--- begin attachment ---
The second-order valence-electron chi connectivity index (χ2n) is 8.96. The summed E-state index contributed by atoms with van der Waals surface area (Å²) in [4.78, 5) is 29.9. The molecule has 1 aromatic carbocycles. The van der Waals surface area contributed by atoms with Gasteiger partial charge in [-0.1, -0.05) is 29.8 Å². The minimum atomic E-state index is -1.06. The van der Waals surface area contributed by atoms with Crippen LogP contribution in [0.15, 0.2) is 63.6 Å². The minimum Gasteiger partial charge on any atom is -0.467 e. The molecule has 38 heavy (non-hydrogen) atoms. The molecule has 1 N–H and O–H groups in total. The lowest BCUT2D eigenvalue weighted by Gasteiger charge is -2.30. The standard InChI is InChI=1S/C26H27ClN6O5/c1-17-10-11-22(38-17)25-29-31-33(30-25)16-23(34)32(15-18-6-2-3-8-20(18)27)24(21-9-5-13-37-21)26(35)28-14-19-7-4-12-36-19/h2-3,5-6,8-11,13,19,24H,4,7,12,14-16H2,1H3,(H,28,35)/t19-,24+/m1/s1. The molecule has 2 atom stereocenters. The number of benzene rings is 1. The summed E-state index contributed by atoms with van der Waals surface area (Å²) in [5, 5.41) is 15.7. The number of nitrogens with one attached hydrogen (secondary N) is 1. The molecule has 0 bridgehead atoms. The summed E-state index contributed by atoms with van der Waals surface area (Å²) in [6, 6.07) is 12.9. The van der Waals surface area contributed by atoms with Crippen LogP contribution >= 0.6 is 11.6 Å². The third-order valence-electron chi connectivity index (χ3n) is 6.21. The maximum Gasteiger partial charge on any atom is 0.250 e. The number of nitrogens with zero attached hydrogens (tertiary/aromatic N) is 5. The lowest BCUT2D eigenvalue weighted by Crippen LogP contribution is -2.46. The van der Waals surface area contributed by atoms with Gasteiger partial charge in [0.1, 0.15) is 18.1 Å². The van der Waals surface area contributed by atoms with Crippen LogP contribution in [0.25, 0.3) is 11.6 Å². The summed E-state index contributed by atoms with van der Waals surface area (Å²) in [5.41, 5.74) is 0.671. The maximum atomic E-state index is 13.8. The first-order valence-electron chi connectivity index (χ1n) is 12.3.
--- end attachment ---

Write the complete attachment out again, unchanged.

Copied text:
The second-order valence-electron chi connectivity index (χ2n) is 8.96. The summed E-state index contributed by atoms with van der Waals surface area (Å²) in [4.78, 5) is 29.9. The molecule has 1 aromatic carbocycles. The van der Waals surface area contributed by atoms with Gasteiger partial charge in [-0.1, -0.05) is 29.8 Å². The minimum atomic E-state index is -1.06. The van der Waals surface area contributed by atoms with Crippen LogP contribution in [0.15, 0.2) is 63.6 Å². The minimum Gasteiger partial charge on any atom is -0.467 e. The molecule has 38 heavy (non-hydrogen) atoms. The molecule has 1 N–H and O–H groups in total. The lowest BCUT2D eigenvalue weighted by Gasteiger charge is -2.30. The standard InChI is InChI=1S/C26H27ClN6O5/c1-17-10-11-22(38-17)25-29-31-33(30-25)16-23(34)32(15-18-6-2-3-8-20(18)27)24(21-9-5-13-37-21)26(35)28-14-19-7-4-12-36-19/h2-3,5-6,8-11,13,19,24H,4,7,12,14-16H2,1H3,(H,28,35)/t19-,24+/m1/s1. The molecule has 2 atom stereocenters. The number of benzene rings is 1. The summed E-state index contributed by atoms with van der Waals surface area (Å²) in [5, 5.41) is 15.7. The number of nitrogens with one attached hydrogen (secondary N) is 1. The molecule has 0 bridgehead atoms. The summed E-state index contributed by atoms with van der Waals surface area (Å²) in [6, 6.07) is 12.9. The van der Waals surface area contributed by atoms with Crippen LogP contribution >= 0.6 is 11.6 Å². The third-order valence-electron chi connectivity index (χ3n) is 6.21. The maximum Gasteiger partial charge on any atom is 0.250 e. The number of nitrogens with zero attached hydrogens (tertiary/aromatic N) is 5. The lowest BCUT2D eigenvalue weighted by Crippen LogP contribution is -2.46. The van der Waals surface area contributed by atoms with Gasteiger partial charge in [0.1, 0.15) is 18.1 Å². The van der Waals surface area contributed by atoms with Crippen LogP contribution in [0.25, 0.3) is 11.6 Å². The summed E-state index contributed by atoms with van der Waals surface area (Å²) in [5.41, 5.74) is 0.671. The maximum atomic E-state index is 13.8. The first-order valence-electron chi connectivity index (χ1n) is 12.3.